So you’ve got three wise men in glamorous costumes, flashing “bling-blings” and carrying gifts of frankincense, gold and myrrh. Like any regular folk, you try to figure out the definition of a cryptic word such as epiphany. Little do you know that the celebrated feast is one embedded with significant meaning to the Catholic Church.
For one, the epiphany represents Christ’s divine manifestation to mankind. It is the first of three significant events in the life of Christ wherein He reveals that He is the Son of God; the other two being the baptism of Christ in the Jordan and the first miracle of Jesus in Cana. Another important idea brought about by the aforementioned feast, is the kind of kingship that Christ introduced to the world. For the longest time, the Israelites believed that they were God’s chosen people, and that salvation (from the Romans and from the devil) only belonged to them. By calling three wise men to see the newly born Son of God so that they may witness God’s revelation of himself first-hand, it concretizes that the Gentiles (considering that the Magi came from different places/backgrounds) are also welcome in the kingdom of God. The Epiphany also highlights the importance of the light of Christ coming into the world.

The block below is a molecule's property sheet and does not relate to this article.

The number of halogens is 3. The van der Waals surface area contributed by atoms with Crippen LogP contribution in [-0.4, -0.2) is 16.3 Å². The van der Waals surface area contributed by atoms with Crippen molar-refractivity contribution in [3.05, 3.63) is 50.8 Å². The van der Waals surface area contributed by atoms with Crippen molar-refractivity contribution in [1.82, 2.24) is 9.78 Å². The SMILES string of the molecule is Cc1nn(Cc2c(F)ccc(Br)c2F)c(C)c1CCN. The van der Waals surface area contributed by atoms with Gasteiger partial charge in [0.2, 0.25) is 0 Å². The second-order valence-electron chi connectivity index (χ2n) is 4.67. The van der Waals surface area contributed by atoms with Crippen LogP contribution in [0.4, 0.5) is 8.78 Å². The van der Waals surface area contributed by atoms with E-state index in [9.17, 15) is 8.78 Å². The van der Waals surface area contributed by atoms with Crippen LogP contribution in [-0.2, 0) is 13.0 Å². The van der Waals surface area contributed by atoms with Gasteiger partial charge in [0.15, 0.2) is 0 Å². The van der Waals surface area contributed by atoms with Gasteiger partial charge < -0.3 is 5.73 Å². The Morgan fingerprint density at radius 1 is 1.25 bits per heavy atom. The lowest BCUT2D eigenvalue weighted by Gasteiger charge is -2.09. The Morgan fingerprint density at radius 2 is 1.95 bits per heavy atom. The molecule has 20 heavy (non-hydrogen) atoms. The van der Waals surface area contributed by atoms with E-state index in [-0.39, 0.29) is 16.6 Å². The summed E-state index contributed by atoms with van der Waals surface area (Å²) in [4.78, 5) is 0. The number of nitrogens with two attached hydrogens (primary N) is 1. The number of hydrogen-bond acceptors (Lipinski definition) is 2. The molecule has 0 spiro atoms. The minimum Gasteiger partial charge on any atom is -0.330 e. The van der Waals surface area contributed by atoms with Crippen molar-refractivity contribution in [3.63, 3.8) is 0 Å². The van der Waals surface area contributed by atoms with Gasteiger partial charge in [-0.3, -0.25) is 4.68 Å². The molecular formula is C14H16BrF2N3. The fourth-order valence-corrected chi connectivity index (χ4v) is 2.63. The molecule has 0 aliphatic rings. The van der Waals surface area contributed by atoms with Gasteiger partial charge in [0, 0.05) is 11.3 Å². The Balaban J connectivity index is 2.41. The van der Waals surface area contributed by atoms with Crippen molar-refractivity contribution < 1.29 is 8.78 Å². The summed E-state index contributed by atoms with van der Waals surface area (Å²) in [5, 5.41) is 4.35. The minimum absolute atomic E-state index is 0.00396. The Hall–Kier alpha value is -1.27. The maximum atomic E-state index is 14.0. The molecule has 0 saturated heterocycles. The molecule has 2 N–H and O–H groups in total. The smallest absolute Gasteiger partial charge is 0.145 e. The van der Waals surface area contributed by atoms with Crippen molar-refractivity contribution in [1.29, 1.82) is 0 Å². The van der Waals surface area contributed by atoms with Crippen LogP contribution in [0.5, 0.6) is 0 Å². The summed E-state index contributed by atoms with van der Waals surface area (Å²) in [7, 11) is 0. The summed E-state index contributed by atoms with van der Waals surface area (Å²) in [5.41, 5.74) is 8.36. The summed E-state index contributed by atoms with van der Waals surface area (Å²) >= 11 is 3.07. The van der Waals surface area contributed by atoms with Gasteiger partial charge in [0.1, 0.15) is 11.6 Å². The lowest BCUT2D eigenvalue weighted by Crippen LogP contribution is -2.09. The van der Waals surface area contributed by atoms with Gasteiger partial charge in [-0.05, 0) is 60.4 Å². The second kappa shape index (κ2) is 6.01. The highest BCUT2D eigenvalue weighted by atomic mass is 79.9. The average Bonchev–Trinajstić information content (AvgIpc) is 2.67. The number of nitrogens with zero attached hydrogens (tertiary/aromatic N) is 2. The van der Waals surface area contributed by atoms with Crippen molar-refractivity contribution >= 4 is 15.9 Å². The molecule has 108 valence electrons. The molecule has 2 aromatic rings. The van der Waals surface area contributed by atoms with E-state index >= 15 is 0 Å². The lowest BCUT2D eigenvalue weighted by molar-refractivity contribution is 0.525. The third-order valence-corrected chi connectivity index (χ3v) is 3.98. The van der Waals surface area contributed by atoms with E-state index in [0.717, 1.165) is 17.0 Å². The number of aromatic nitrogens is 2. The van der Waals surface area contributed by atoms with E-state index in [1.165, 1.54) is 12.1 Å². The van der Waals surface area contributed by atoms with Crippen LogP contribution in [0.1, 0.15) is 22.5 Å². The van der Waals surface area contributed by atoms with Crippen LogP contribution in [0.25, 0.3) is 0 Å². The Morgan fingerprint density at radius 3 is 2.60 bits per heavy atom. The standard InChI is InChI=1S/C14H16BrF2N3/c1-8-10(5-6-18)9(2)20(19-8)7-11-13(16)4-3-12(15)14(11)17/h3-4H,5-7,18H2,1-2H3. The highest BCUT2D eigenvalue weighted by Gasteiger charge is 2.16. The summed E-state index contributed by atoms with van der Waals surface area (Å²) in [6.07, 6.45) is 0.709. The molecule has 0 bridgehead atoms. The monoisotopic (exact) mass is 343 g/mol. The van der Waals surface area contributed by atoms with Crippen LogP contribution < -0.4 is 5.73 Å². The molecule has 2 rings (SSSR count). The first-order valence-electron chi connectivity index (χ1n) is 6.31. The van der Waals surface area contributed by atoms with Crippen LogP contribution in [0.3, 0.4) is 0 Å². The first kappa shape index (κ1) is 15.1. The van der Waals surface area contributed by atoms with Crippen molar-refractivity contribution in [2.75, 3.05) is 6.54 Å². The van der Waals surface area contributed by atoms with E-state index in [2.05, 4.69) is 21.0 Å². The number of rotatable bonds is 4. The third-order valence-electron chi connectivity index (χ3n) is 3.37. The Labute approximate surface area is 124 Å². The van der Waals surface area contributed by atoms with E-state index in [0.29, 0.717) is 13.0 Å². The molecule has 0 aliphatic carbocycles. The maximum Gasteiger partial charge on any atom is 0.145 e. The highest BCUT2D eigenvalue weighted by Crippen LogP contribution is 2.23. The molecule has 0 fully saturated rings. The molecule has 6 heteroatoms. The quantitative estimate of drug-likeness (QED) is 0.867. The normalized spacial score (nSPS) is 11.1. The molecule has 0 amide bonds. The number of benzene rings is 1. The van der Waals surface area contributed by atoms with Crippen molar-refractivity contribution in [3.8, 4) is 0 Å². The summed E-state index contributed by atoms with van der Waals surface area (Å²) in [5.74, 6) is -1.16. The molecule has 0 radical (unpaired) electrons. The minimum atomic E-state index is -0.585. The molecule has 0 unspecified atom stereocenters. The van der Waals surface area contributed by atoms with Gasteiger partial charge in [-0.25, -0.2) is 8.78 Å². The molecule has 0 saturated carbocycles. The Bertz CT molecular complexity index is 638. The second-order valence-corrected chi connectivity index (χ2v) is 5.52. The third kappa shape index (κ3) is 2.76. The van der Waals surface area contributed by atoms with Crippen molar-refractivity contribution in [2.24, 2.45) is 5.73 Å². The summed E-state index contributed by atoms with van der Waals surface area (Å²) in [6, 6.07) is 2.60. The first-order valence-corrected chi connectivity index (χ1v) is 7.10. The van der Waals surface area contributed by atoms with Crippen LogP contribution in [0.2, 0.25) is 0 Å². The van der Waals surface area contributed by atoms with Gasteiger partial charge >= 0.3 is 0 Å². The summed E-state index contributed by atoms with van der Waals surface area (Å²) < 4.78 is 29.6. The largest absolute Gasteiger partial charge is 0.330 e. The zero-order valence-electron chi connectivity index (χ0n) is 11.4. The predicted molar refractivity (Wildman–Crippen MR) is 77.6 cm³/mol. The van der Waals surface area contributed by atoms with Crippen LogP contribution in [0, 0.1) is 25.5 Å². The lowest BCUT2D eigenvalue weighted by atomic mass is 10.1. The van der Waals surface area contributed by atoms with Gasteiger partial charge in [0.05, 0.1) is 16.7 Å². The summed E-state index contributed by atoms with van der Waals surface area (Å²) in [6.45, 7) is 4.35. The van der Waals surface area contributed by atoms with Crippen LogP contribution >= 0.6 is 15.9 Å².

For the longest time, the world had dwelt in darkness, awaiting a king. The Epiphany continues to emphasize the coming of Christ as a light into the world. Like the three wise men, who went through the long, arduous journey in the hopes of seeing Jesus, and finding their lives never the same again, we too are called to be courageous in following God’s call to meet Him, and carry His light to the darkest parts of the world. We have seen Him, recognized our Ruler and King in human form; it is not right that we do not share the joy of seeing Christ our Savior.